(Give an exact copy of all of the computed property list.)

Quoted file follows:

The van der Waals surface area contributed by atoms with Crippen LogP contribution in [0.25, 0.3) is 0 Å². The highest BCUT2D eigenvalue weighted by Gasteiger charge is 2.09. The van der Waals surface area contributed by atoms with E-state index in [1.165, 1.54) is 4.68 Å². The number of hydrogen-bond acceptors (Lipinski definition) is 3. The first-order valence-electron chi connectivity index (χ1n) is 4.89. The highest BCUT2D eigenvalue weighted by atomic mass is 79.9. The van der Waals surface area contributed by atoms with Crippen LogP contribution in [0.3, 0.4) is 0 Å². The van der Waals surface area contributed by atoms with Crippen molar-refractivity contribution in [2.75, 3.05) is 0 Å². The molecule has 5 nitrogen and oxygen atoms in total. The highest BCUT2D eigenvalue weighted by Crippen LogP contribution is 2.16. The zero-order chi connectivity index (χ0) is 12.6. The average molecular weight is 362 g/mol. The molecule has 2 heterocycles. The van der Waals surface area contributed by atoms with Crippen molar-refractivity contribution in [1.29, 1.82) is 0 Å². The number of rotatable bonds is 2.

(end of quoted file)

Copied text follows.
The van der Waals surface area contributed by atoms with Crippen LogP contribution in [0.25, 0.3) is 0 Å². The highest BCUT2D eigenvalue weighted by Gasteiger charge is 2.09. The van der Waals surface area contributed by atoms with E-state index in [1.165, 1.54) is 4.68 Å². The number of hydrogen-bond acceptors (Lipinski definition) is 3. The first-order valence-electron chi connectivity index (χ1n) is 4.89. The highest BCUT2D eigenvalue weighted by atomic mass is 79.9. The van der Waals surface area contributed by atoms with Crippen LogP contribution in [0.3, 0.4) is 0 Å². The van der Waals surface area contributed by atoms with Crippen molar-refractivity contribution in [2.75, 3.05) is 0 Å². The molecule has 5 nitrogen and oxygen atoms in total. The highest BCUT2D eigenvalue weighted by Crippen LogP contribution is 2.16. The zero-order chi connectivity index (χ0) is 12.6. The average molecular weight is 362 g/mol. The molecule has 2 heterocycles. The van der Waals surface area contributed by atoms with Crippen molar-refractivity contribution in [1.29, 1.82) is 0 Å². The number of rotatable bonds is 2.